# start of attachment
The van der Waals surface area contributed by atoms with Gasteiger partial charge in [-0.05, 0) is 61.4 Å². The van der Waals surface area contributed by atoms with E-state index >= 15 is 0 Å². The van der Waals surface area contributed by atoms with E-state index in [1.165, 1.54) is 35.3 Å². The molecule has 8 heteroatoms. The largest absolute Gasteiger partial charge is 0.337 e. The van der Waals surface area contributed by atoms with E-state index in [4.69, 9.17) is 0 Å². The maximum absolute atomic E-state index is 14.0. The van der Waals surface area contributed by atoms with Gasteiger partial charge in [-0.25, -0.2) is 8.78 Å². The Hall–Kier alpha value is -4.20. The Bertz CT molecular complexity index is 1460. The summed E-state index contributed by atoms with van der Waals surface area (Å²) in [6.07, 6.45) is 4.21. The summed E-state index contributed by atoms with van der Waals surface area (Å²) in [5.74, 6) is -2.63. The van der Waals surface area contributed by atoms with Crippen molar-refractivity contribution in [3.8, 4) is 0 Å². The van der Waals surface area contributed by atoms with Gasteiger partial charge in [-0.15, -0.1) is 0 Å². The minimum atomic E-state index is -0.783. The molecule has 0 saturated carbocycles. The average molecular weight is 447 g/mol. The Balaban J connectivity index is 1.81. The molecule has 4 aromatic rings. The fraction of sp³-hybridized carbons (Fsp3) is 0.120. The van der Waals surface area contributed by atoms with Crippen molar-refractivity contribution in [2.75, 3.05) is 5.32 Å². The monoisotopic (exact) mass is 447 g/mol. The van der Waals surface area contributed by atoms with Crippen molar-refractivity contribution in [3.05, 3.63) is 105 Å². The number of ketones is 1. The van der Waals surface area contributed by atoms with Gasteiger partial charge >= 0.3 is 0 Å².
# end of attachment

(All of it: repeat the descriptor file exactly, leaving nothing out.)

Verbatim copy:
The van der Waals surface area contributed by atoms with Gasteiger partial charge in [-0.05, 0) is 61.4 Å². The van der Waals surface area contributed by atoms with E-state index >= 15 is 0 Å². The van der Waals surface area contributed by atoms with E-state index in [1.165, 1.54) is 35.3 Å². The molecule has 8 heteroatoms. The largest absolute Gasteiger partial charge is 0.337 e. The van der Waals surface area contributed by atoms with E-state index in [4.69, 9.17) is 0 Å². The maximum absolute atomic E-state index is 14.0. The van der Waals surface area contributed by atoms with Gasteiger partial charge in [-0.25, -0.2) is 8.78 Å². The Hall–Kier alpha value is -4.20. The Bertz CT molecular complexity index is 1460. The summed E-state index contributed by atoms with van der Waals surface area (Å²) in [6.07, 6.45) is 4.21. The summed E-state index contributed by atoms with van der Waals surface area (Å²) in [5.74, 6) is -2.63. The van der Waals surface area contributed by atoms with Crippen molar-refractivity contribution in [3.8, 4) is 0 Å². The van der Waals surface area contributed by atoms with Gasteiger partial charge in [-0.15, -0.1) is 0 Å². The minimum atomic E-state index is -0.783. The molecule has 0 saturated carbocycles. The average molecular weight is 447 g/mol. The Balaban J connectivity index is 1.81. The molecule has 4 aromatic rings. The fraction of sp³-hybridized carbons (Fsp3) is 0.120. The van der Waals surface area contributed by atoms with Crippen molar-refractivity contribution in [2.75, 3.05) is 5.32 Å². The monoisotopic (exact) mass is 447 g/mol. The van der Waals surface area contributed by atoms with Crippen molar-refractivity contribution in [3.05, 3.63) is 105 Å². The number of ketones is 1. The van der Waals surface area contributed by atoms with Gasteiger partial charge >= 0.3 is 0 Å².